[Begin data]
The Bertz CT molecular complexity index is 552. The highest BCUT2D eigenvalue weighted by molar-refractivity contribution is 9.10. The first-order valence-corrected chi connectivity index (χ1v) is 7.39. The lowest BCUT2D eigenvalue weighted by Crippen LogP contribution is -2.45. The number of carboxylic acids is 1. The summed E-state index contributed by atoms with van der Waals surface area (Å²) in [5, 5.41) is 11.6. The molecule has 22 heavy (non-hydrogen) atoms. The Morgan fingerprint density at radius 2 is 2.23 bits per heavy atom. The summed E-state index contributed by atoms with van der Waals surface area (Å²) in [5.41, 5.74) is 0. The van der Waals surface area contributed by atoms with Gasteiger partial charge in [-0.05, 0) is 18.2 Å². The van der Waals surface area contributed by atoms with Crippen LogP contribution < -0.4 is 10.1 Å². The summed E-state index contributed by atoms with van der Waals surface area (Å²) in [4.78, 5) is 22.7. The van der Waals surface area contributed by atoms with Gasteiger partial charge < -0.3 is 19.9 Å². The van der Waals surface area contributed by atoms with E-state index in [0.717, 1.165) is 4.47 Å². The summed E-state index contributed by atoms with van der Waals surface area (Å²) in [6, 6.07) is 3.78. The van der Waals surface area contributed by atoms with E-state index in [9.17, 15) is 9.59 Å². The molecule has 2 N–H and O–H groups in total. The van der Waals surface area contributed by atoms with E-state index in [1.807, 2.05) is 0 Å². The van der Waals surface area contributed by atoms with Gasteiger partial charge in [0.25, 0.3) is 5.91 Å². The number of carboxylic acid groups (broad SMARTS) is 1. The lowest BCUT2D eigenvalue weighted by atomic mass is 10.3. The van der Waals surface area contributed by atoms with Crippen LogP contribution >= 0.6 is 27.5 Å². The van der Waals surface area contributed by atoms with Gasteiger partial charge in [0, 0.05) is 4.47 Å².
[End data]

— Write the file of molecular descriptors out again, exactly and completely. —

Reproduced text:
The Bertz CT molecular complexity index is 552. The highest BCUT2D eigenvalue weighted by molar-refractivity contribution is 9.10. The first-order valence-corrected chi connectivity index (χ1v) is 7.39. The lowest BCUT2D eigenvalue weighted by Crippen LogP contribution is -2.45. The number of carboxylic acids is 1. The summed E-state index contributed by atoms with van der Waals surface area (Å²) in [5, 5.41) is 11.6. The molecule has 22 heavy (non-hydrogen) atoms. The Morgan fingerprint density at radius 2 is 2.23 bits per heavy atom. The summed E-state index contributed by atoms with van der Waals surface area (Å²) in [5.41, 5.74) is 0. The van der Waals surface area contributed by atoms with Gasteiger partial charge in [-0.05, 0) is 18.2 Å². The van der Waals surface area contributed by atoms with Crippen LogP contribution < -0.4 is 10.1 Å². The summed E-state index contributed by atoms with van der Waals surface area (Å²) in [4.78, 5) is 22.7. The van der Waals surface area contributed by atoms with Gasteiger partial charge < -0.3 is 19.9 Å². The van der Waals surface area contributed by atoms with E-state index in [0.717, 1.165) is 4.47 Å². The summed E-state index contributed by atoms with van der Waals surface area (Å²) in [6, 6.07) is 3.78. The van der Waals surface area contributed by atoms with E-state index in [9.17, 15) is 9.59 Å². The molecule has 2 N–H and O–H groups in total. The van der Waals surface area contributed by atoms with E-state index in [1.807, 2.05) is 0 Å². The van der Waals surface area contributed by atoms with Gasteiger partial charge in [0.25, 0.3) is 5.91 Å². The number of carboxylic acid groups (broad SMARTS) is 1. The lowest BCUT2D eigenvalue weighted by atomic mass is 10.3. The van der Waals surface area contributed by atoms with Crippen LogP contribution >= 0.6 is 27.5 Å². The van der Waals surface area contributed by atoms with Gasteiger partial charge in [0, 0.05) is 4.47 Å².